The Schipperke is an old breed that was developed in Belgium. He has often been erroneously called a “Dutch Dog,” but the breed is not associated with Holland in any way. The Schipperke is believed to be descended from a black sheepdog called a Leauvenaar, the same breed credited with being the foundation dog for the Groenendael (the Belgian Sheepdog). While the Groenendael was developed to be a herding breed, the Schipperke was developed to be a small watchdog. They were often seen guarding the boats that plied the canals between Brussels and Antwerp. The Schipperke has the distinction of having one of the first “specialty shows.” This show took place in 1690, when members of the shoemakers guild were invited to display their Schipperkes and their hammered brass collars, which were a custom at the time, in the Grand Place of Brussels.
Originally known as the Spitske or Spits, the Schipperke was given its current name when the breed club was formed in 1888. The word Schipperke may mean “little shepherd” or “little captain,” either of which would be appropriate given this breed’s heritage. The Schipperke became a fashionable pet after Queen Marie Henriette saw one at a Brussels dog show in 1885. The popularity of the breed grew and the Schipperke was eventually imported to the United States in 1888. The first United States specialty club for the Schipperke was formed in 1905, but the official breed club, the Schipperke Club of America, was not founded until 1929. Today, the Schipperke is loved for his cleverness, devotion, and versatility, as well as his sly sense of humor. He ranks 82nd among the 155 breeds and varieties recognized by the American Kennel Club.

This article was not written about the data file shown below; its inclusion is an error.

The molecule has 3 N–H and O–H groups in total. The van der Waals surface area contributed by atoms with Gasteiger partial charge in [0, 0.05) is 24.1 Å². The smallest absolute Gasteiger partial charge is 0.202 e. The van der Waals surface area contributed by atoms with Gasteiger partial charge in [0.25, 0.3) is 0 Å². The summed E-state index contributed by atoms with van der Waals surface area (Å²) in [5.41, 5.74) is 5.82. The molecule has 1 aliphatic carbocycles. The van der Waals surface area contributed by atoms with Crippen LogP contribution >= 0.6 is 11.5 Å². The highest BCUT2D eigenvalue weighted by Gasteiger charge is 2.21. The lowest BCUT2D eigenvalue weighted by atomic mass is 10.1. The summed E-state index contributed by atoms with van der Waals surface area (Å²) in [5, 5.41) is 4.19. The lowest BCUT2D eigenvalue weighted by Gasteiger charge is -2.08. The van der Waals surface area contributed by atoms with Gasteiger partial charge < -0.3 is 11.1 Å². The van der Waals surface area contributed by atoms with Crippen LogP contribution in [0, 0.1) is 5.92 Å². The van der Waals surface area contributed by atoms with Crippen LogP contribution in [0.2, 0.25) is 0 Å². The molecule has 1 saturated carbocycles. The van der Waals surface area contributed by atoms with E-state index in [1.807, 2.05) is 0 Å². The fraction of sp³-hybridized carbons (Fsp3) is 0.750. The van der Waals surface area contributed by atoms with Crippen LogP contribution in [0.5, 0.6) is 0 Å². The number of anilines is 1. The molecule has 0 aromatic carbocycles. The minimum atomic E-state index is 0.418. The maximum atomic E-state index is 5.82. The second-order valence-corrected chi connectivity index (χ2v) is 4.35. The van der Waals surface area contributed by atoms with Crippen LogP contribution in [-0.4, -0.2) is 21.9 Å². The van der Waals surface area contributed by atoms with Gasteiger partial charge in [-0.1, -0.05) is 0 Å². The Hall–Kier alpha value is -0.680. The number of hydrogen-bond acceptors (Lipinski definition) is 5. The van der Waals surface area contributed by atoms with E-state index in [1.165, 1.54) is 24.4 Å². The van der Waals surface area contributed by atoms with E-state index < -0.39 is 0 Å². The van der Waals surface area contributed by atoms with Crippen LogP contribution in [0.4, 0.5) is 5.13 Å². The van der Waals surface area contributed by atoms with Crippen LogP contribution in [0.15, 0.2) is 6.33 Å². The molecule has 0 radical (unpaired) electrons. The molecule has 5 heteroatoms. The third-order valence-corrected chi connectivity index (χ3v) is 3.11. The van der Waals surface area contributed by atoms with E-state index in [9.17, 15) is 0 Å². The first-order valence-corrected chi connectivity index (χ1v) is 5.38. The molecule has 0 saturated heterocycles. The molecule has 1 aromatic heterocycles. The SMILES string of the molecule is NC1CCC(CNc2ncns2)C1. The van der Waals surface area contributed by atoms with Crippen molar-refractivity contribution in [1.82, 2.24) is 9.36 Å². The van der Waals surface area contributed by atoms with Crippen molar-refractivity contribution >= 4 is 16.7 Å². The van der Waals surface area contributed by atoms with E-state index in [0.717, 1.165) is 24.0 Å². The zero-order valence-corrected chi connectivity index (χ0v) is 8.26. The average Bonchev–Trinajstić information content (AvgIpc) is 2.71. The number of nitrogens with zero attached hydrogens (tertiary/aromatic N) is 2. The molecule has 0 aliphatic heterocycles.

Male Schipperkes are 11 to 13 inches tall at the shoulder and weigh 15 to 18 pounds; females are 10 to 12 inches and weigh 11 to 15 pounds.
The Schipperke is the proverbial “big dog in a little dog’s body.” He’s active, confident, and curious. A closed door is simply a challenge to be overcome.
The Schipperke retains his puppylike qualities–including the troublesome ones–until he’s 4 or 5 years old.
He loves his people and wants to please them, but he also likes to have his own way. If he’s allowed to, the Schipperke will soon be running the household. Protective, fearless, and naturally suspicious of strangers, he makes an excellent watchdog and will take on anyone who seems to have evil intent.
Schipperkes are selective in offering their friendship, generally limiting it to family members, with whom they create strong bonds. When it comes to training, they’re mischievous and can be stubborn, but with positive reinforcement they learn quickly.
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22 May, 2016
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